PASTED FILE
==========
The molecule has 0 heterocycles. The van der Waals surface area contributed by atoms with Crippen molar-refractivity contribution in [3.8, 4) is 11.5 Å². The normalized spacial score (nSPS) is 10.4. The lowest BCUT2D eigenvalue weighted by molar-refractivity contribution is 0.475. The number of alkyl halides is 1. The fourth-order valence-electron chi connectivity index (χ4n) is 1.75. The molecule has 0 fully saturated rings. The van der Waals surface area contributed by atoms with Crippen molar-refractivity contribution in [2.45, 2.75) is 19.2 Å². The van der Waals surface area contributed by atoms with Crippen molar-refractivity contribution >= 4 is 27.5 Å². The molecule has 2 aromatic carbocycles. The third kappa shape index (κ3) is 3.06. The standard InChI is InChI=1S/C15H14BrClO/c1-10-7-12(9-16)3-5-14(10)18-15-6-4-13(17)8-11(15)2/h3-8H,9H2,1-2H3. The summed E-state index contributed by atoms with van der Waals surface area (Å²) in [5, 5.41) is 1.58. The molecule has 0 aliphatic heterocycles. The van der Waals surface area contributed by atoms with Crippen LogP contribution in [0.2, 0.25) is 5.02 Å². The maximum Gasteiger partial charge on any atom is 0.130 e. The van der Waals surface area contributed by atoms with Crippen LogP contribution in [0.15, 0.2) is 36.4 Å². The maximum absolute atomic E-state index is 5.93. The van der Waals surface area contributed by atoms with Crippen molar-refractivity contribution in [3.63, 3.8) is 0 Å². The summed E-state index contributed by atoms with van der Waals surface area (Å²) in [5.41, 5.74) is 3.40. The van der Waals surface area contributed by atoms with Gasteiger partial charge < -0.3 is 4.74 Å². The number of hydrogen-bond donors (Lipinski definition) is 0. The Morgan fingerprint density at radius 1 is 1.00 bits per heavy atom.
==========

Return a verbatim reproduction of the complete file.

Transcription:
The molecule has 0 heterocycles. The van der Waals surface area contributed by atoms with Crippen molar-refractivity contribution in [3.8, 4) is 11.5 Å². The normalized spacial score (nSPS) is 10.4. The lowest BCUT2D eigenvalue weighted by molar-refractivity contribution is 0.475. The number of alkyl halides is 1. The fourth-order valence-electron chi connectivity index (χ4n) is 1.75. The molecule has 0 fully saturated rings. The van der Waals surface area contributed by atoms with Crippen molar-refractivity contribution in [2.45, 2.75) is 19.2 Å². The van der Waals surface area contributed by atoms with Crippen molar-refractivity contribution >= 4 is 27.5 Å². The molecule has 2 aromatic carbocycles. The third kappa shape index (κ3) is 3.06. The standard InChI is InChI=1S/C15H14BrClO/c1-10-7-12(9-16)3-5-14(10)18-15-6-4-13(17)8-11(15)2/h3-8H,9H2,1-2H3. The summed E-state index contributed by atoms with van der Waals surface area (Å²) in [5, 5.41) is 1.58. The molecule has 0 aliphatic heterocycles. The van der Waals surface area contributed by atoms with Crippen LogP contribution in [0.2, 0.25) is 5.02 Å². The maximum Gasteiger partial charge on any atom is 0.130 e. The van der Waals surface area contributed by atoms with Crippen LogP contribution in [0.15, 0.2) is 36.4 Å². The maximum absolute atomic E-state index is 5.93. The van der Waals surface area contributed by atoms with Crippen molar-refractivity contribution in [3.63, 3.8) is 0 Å². The summed E-state index contributed by atoms with van der Waals surface area (Å²) in [5.41, 5.74) is 3.40. The van der Waals surface area contributed by atoms with Gasteiger partial charge < -0.3 is 4.74 Å². The number of hydrogen-bond donors (Lipinski definition) is 0. The Morgan fingerprint density at radius 1 is 1.00 bits per heavy atom.